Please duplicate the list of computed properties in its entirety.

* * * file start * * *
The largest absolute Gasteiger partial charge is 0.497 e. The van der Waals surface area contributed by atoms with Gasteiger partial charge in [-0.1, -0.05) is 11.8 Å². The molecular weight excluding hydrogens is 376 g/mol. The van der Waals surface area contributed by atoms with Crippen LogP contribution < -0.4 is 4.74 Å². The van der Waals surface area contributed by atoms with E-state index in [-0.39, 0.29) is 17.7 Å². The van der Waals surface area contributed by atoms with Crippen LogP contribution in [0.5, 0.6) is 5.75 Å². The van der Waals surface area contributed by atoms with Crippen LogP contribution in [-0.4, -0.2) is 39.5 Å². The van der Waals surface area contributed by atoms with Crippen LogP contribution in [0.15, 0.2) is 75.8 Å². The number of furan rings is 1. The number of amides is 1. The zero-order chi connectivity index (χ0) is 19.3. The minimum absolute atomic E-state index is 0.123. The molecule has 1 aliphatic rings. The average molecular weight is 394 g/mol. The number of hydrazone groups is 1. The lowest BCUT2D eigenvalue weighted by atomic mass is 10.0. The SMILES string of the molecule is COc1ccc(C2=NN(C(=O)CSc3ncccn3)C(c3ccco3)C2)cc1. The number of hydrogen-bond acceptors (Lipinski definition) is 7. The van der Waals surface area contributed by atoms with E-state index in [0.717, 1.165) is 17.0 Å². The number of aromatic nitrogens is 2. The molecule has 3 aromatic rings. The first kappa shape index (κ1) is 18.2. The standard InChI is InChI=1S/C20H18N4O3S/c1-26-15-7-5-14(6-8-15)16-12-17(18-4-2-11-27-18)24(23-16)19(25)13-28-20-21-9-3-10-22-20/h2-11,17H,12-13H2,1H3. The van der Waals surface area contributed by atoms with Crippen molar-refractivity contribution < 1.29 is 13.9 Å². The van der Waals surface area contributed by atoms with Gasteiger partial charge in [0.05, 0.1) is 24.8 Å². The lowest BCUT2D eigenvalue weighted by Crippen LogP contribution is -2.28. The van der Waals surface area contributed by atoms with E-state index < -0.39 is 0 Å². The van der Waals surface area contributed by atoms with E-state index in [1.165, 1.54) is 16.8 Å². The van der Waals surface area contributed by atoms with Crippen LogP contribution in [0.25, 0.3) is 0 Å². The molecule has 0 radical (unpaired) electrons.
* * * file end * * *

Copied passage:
The largest absolute Gasteiger partial charge is 0.497 e. The van der Waals surface area contributed by atoms with Gasteiger partial charge in [-0.1, -0.05) is 11.8 Å². The molecular weight excluding hydrogens is 376 g/mol. The van der Waals surface area contributed by atoms with Crippen LogP contribution < -0.4 is 4.74 Å². The van der Waals surface area contributed by atoms with E-state index in [-0.39, 0.29) is 17.7 Å². The van der Waals surface area contributed by atoms with Crippen LogP contribution in [0.5, 0.6) is 5.75 Å². The van der Waals surface area contributed by atoms with Crippen LogP contribution in [-0.4, -0.2) is 39.5 Å². The van der Waals surface area contributed by atoms with Crippen LogP contribution in [0.15, 0.2) is 75.8 Å². The number of furan rings is 1. The number of amides is 1. The zero-order chi connectivity index (χ0) is 19.3. The minimum absolute atomic E-state index is 0.123. The molecule has 1 aliphatic rings. The average molecular weight is 394 g/mol. The number of hydrazone groups is 1. The lowest BCUT2D eigenvalue weighted by atomic mass is 10.0. The SMILES string of the molecule is COc1ccc(C2=NN(C(=O)CSc3ncccn3)C(c3ccco3)C2)cc1. The number of hydrogen-bond acceptors (Lipinski definition) is 7. The van der Waals surface area contributed by atoms with E-state index in [0.717, 1.165) is 17.0 Å². The number of aromatic nitrogens is 2. The molecule has 3 aromatic rings. The first kappa shape index (κ1) is 18.2. The standard InChI is InChI=1S/C20H18N4O3S/c1-26-15-7-5-14(6-8-15)16-12-17(18-4-2-11-27-18)24(23-16)19(25)13-28-20-21-9-3-10-22-20/h2-11,17H,12-13H2,1H3. The van der Waals surface area contributed by atoms with Crippen molar-refractivity contribution < 1.29 is 13.9 Å². The van der Waals surface area contributed by atoms with Gasteiger partial charge in [0.05, 0.1) is 24.8 Å². The lowest BCUT2D eigenvalue weighted by Crippen LogP contribution is -2.28. The van der Waals surface area contributed by atoms with E-state index < -0.39 is 0 Å². The van der Waals surface area contributed by atoms with E-state index in [1.165, 1.54) is 16.8 Å². The van der Waals surface area contributed by atoms with Crippen LogP contribution in [0.25, 0.3) is 0 Å². The molecule has 0 radical (unpaired) electrons.